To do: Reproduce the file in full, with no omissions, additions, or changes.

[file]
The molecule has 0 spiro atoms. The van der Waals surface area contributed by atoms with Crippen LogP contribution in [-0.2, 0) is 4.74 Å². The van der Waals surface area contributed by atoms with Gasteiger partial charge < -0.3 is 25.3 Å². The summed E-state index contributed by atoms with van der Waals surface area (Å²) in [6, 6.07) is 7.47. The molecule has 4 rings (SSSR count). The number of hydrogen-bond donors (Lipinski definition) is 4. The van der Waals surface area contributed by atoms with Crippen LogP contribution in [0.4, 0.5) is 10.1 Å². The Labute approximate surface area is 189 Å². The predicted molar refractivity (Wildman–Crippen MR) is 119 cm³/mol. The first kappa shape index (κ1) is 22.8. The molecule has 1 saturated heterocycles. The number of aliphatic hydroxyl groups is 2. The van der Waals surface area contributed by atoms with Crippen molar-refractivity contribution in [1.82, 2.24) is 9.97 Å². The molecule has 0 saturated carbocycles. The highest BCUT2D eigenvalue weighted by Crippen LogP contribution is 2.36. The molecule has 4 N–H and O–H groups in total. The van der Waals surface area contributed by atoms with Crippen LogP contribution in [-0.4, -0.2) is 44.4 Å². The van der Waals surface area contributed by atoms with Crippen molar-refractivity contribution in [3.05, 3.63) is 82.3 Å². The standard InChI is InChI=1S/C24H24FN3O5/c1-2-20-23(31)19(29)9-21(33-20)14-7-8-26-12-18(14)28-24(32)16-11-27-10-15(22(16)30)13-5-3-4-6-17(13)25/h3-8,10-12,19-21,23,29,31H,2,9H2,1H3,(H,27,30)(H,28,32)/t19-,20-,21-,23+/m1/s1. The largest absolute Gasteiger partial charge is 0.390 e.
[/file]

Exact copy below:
The molecule has 0 spiro atoms. The van der Waals surface area contributed by atoms with Crippen LogP contribution in [-0.2, 0) is 4.74 Å². The van der Waals surface area contributed by atoms with Gasteiger partial charge < -0.3 is 25.3 Å². The summed E-state index contributed by atoms with van der Waals surface area (Å²) in [6, 6.07) is 7.47. The molecule has 4 rings (SSSR count). The number of hydrogen-bond donors (Lipinski definition) is 4. The van der Waals surface area contributed by atoms with Crippen LogP contribution in [0.4, 0.5) is 10.1 Å². The Labute approximate surface area is 189 Å². The predicted molar refractivity (Wildman–Crippen MR) is 119 cm³/mol. The first kappa shape index (κ1) is 22.8. The molecule has 1 saturated heterocycles. The number of aliphatic hydroxyl groups is 2. The van der Waals surface area contributed by atoms with Crippen molar-refractivity contribution in [1.82, 2.24) is 9.97 Å². The molecule has 0 saturated carbocycles. The highest BCUT2D eigenvalue weighted by Crippen LogP contribution is 2.36. The molecule has 4 N–H and O–H groups in total. The van der Waals surface area contributed by atoms with Crippen LogP contribution in [-0.4, -0.2) is 44.4 Å². The van der Waals surface area contributed by atoms with Crippen molar-refractivity contribution in [3.05, 3.63) is 82.3 Å². The standard InChI is InChI=1S/C24H24FN3O5/c1-2-20-23(31)19(29)9-21(33-20)14-7-8-26-12-18(14)28-24(32)16-11-27-10-15(22(16)30)13-5-3-4-6-17(13)25/h3-8,10-12,19-21,23,29,31H,2,9H2,1H3,(H,27,30)(H,28,32)/t19-,20-,21-,23+/m1/s1. The largest absolute Gasteiger partial charge is 0.390 e.